Tropical Cyclone "Fantala," one of the strongest tropical cyclones on record for the Indian Ocean, passed two times over Farquhar Group of islands, Seychelles, causing significant damage to infrastructure and environment. In drought-stricken Kenya, more than 1 400 km (881 miles) to the west, the system triggered prolonged rains that caused severe flooding.
The eye of Super Tropical Cyclone "Fantala" measured 21 km (13 miles) in diameter as it passed directly over Farquhar Atoll on its first passage through the group on Sunday, April 17, 2016.
The system had maximum sustained winds of 259 km/h (161 miles).
Tropical Cyclone "Fantala" on April 16, 2016. Image via Brenden Moses
Glenny Savy, Chief Executive of IDC, a parastatal company that manages some of the outer islands of the archipelago, told Seychelles News Agency (SNA) that all infrastructure on Farquhar island, except cyclone-proof facilities built after the passage of Tropical Cyclone "Bondo," suffered substantial damage.
"This time round the damage is greater than in 2006 when we experienced cyclone Bondo," said Savy.
“All [other] infrastructures have had their roofs blown away. Doors and windows are also broken and have been blown away while a few buildings have completely fallen to the ground,” said Savy, adding that many trees have also fallen.
The buildings that have been severely damaged include some guest houses, staff accommodation, and desalination facilities, among others, SNA report said.
Tropical Cyclone "Fantala" on April 17, 2016 before Faraquhar landfall. Credit: NASA/NOAA/Dod Suomi NPP / VIIRS
Farquhar Atoll inside Fantala's eye - April 17, 2016 - 13:00 UTC. Image via L'œil du cyclone
Fantala passed the Farquhar Group moving west and started making a U-turn back toward them on April 18. It struck the island a second time on Tuesday, April 19, with maximum sustained winds of 157 km/h (97.6 mph).
“Luckily the intensity was a bit less the second time, but Farquhar still experienced strong winds from 9 pm to up to around three-four o'clock in the morning,” said Savy.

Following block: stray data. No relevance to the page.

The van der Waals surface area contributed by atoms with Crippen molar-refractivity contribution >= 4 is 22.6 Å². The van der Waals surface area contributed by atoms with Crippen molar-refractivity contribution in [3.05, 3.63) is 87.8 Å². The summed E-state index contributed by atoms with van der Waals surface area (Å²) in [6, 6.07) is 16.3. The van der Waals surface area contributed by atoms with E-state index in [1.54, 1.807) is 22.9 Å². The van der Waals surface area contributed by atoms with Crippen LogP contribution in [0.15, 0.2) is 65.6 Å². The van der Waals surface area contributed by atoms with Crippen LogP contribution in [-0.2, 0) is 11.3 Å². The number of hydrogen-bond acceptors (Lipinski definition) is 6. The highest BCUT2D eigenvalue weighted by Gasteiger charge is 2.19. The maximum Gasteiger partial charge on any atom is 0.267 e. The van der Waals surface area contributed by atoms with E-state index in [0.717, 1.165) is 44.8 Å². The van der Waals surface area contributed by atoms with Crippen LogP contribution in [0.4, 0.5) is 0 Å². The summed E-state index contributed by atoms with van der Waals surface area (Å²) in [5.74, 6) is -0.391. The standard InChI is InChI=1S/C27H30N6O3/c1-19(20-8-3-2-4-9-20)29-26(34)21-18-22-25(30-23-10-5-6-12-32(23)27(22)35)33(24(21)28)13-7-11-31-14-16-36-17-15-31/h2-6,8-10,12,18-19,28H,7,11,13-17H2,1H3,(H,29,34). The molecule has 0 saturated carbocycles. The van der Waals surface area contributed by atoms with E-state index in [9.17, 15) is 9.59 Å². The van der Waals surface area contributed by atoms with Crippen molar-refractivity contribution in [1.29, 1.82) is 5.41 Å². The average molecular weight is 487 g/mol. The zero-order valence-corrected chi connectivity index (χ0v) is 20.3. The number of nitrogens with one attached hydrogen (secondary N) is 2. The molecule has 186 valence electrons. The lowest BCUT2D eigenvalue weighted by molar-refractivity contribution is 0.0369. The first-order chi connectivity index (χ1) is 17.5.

Savy told the media that the company’s staff on the Farquhar island who have been taking refuge in the cyclone-proof facilities are safe, adding that they have sufficient food and fuel.
“The staff had the opportunity to walk around a little bit and they say the damage is very, very extensive, especially to the environment, the trees."
First pictures from the island showing the extent of the devastation on the island are expected on Friday, April 22.
Image copyright the European Union - EC-JRC/ECHO - April 21, 2016
Drought-stricken Kenya was affected by heavy rain triggered by Fantala from April 13 to 18 as its spiralling winds caused an insurgence of moist air from the Indian Ocean.
This near week-long rainfall event saturated soil that had been dry since the start of the year. As a result, several areas of coastal Kenya have suffered severe flooding, Floodlist reported today.
At least 131 mm (5.15 inches) of rainfall was recorded in Kwale on Friday, April 15 in 4 hours. Several villages were cut off from the rest of the country due to flooding after the River Umba, which flows from Tanzania, burst its banks.
The Kenya Red Cross estimates that at least 25 000 acres of land have been flooded.
According to JTWC, Fantala's maximum sustained winds dropped to 166.7 km/h (103.6 mph) by 09:00 UTC on April 21. This made it equivalent to a Category 2 hurricane on the Saffir-Simpson Hurricane Wind Scale.
The system was centered about 885 km (550 miles) north-northwest of Port Louis, Mauritius. It was moving to the east-southeast at 12.9 km/h (8 mph).
Tropical Cyclone "Fantala" forecast track by JTWC on April 21, 2016
Tropical Cyclone "Fantala" on April 21, 2016. Credit: NASA Terra/MODIS
JTWC predicts that Fantala will turn back to the west-northwest after a day or two and head back north of Madagascar while maintaining hurricane strength.
The storm is expected to continue weakening as it moves toward Tanzania and northern Mozambique.
Featured image credit: Eye of Tropical Cyclone "Fantala" before it hit Farquhar on April 17, 2016. Credit: NASA/NOAA/DoD Suomi NPP / VIIRS